Over the past few years, in-plane switching (IPS) panels have become the standard choice for anyone concerned with image quality. Alternatives such as Twisted Nematic (TN) and Vertical Alignment (VA) panels are available. However, neither of these panels can compete with IPS when it comes to colour reproduction and off-axis viewing angle. In addition, IPS panels have higher contrast than TN panels. IPS is not without flaws, however, and when viewed from the side, it can appear to “glow.” They also have less contrast than VA panels. Furthermore, OLED monitors are finally making their way into the PC world, and nothing can compete with their “perfect” blacks. However, there is a new type of panel technology, which is referred to as IPS Black. It’s made by LG Display, but it’ll be found in two new Dell monitors. It seeks to strengthen IPS’s advantages while also fending off competition from OLED and mini-LED displays.
IPS black, as its name implies, has a darker black, resulting in better contrast. While almost every IPS panel on the market has a contrast ratio of 1000:1, IPS Black increases it to 2,000:1 with a single layer. Dell claims that this will result in 35% darker blacks. The 27-inch U2723QE is priced at $780, while the 31.5-inch U3223QE is priced at $1,150. Both monitors feature 4K resolution. The specifications of the two displays are very similar. Because these monitors are geared toward productivity, they are only capable of 60Hz refresh rates. They have an HDR400 rating, which is not unusual for an IPS panel. Even so, they’ve got an average brightness level of 400 nits. But the 98 percent coverage of the DCI-P3 RGB color space makes them superior to most IPS panels.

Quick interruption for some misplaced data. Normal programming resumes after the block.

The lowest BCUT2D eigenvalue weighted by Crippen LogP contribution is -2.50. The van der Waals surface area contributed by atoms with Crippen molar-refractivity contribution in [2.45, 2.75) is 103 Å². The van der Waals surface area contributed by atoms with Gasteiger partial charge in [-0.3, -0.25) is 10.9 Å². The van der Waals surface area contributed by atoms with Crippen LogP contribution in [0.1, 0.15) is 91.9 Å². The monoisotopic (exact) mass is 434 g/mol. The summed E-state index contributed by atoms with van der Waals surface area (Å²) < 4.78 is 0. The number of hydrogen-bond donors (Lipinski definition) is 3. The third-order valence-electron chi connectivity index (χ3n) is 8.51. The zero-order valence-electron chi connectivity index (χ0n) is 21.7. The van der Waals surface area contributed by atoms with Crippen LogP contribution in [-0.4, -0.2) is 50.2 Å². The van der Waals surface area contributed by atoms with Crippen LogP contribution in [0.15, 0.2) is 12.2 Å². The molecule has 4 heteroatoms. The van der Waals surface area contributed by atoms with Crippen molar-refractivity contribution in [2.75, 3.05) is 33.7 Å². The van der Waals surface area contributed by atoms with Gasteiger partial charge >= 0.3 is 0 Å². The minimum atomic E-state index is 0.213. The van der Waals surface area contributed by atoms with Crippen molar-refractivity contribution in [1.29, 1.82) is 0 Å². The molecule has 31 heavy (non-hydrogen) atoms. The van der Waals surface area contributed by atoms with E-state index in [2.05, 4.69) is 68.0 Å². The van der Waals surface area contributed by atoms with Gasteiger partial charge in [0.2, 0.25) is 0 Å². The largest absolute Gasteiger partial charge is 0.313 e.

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LG first unveiled this technology last year, but has yet to release any monitors based on the technology. For some reason, LG’s version has a Nano IPS panel, while Dell’s monitor is more traditional. The LED backlight of LG’s Nano IPS technology is coated with a layer of nano particles that allows it to absorb more light, making it more efficient. As a result of this, it is able to produce more colours. Notable is the fact that both Nano IPS and IPS Black monitors have DCI-P3 coverage levels of 98 percent or greater.
Generally speaking, I’m intrigued by this new technology. However, despite the fact that these Dell monitors aren’t cheap, LED panels are still less expensive to produce than OLED. You may, however, be interested in the new Alienware OLED gaming monitor, which is less expensive than the previous generation. The Dell monitor is aimed at the remote worker because it is essentially a USB-C hub. They’re also in different markets. Daisy-chaining two external displays for your laptop is now possible with this adapter. The future of gaming monitors is bright, so we’re still holding out hope. Since Dell owns Alienware, it’s possible that the two companies could share some displays.